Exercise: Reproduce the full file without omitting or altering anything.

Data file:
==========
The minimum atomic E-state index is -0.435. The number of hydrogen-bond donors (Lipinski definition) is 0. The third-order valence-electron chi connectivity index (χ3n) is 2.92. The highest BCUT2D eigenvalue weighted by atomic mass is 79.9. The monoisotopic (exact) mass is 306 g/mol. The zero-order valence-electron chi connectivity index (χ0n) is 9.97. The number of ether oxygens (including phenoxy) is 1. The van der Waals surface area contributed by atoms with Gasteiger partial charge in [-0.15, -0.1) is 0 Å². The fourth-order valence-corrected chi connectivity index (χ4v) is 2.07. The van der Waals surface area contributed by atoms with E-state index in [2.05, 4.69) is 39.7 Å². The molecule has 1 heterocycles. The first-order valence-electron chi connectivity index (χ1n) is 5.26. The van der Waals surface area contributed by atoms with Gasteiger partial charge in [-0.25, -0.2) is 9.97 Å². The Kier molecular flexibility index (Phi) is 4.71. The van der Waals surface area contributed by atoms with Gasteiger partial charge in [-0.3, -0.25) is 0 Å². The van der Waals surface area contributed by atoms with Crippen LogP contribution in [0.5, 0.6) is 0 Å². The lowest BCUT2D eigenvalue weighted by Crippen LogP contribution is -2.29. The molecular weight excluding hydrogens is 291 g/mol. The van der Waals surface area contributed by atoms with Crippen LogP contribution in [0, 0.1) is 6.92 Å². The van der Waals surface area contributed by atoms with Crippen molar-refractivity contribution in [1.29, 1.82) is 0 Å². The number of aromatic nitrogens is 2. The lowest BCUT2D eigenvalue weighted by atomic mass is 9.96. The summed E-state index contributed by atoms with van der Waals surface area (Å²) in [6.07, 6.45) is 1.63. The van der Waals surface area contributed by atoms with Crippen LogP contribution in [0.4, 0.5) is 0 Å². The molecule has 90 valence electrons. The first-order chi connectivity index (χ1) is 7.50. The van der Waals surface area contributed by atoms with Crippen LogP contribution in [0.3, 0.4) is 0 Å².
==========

The minimum atomic E-state index is -0.435. The number of hydrogen-bond donors (Lipinski definition) is 0. The third-order valence-electron chi connectivity index (χ3n) is 2.92. The highest BCUT2D eigenvalue weighted by atomic mass is 79.9. The monoisotopic (exact) mass is 306 g/mol. The zero-order valence-electron chi connectivity index (χ0n) is 9.97. The number of ether oxygens (including phenoxy) is 1. The van der Waals surface area contributed by atoms with Gasteiger partial charge in [-0.15, -0.1) is 0 Å². The fourth-order valence-corrected chi connectivity index (χ4v) is 2.07. The van der Waals surface area contributed by atoms with E-state index in [2.05, 4.69) is 39.7 Å². The molecule has 1 heterocycles. The first-order valence-electron chi connectivity index (χ1n) is 5.26. The van der Waals surface area contributed by atoms with Gasteiger partial charge in [-0.25, -0.2) is 9.97 Å². The Kier molecular flexibility index (Phi) is 4.71. The van der Waals surface area contributed by atoms with Gasteiger partial charge in [-0.3, -0.25) is 0 Å². The van der Waals surface area contributed by atoms with Crippen LogP contribution in [0.5, 0.6) is 0 Å². The lowest BCUT2D eigenvalue weighted by Crippen LogP contribution is -2.29. The molecular weight excluding hydrogens is 291 g/mol. The van der Waals surface area contributed by atoms with Crippen LogP contribution in [0, 0.1) is 6.92 Å². The van der Waals surface area contributed by atoms with Crippen molar-refractivity contribution in [1.29, 1.82) is 0 Å². The number of aromatic nitrogens is 2. The lowest BCUT2D eigenvalue weighted by atomic mass is 9.96. The summed E-state index contributed by atoms with van der Waals surface area (Å²) in [6.07, 6.45) is 1.63. The van der Waals surface area contributed by atoms with Crippen LogP contribution in [0.4, 0.5) is 0 Å². The molecule has 90 valence electrons. The first-order chi connectivity index (χ1) is 7.50. The van der Waals surface area contributed by atoms with Crippen LogP contribution in [0.3, 0.4) is 0 Å².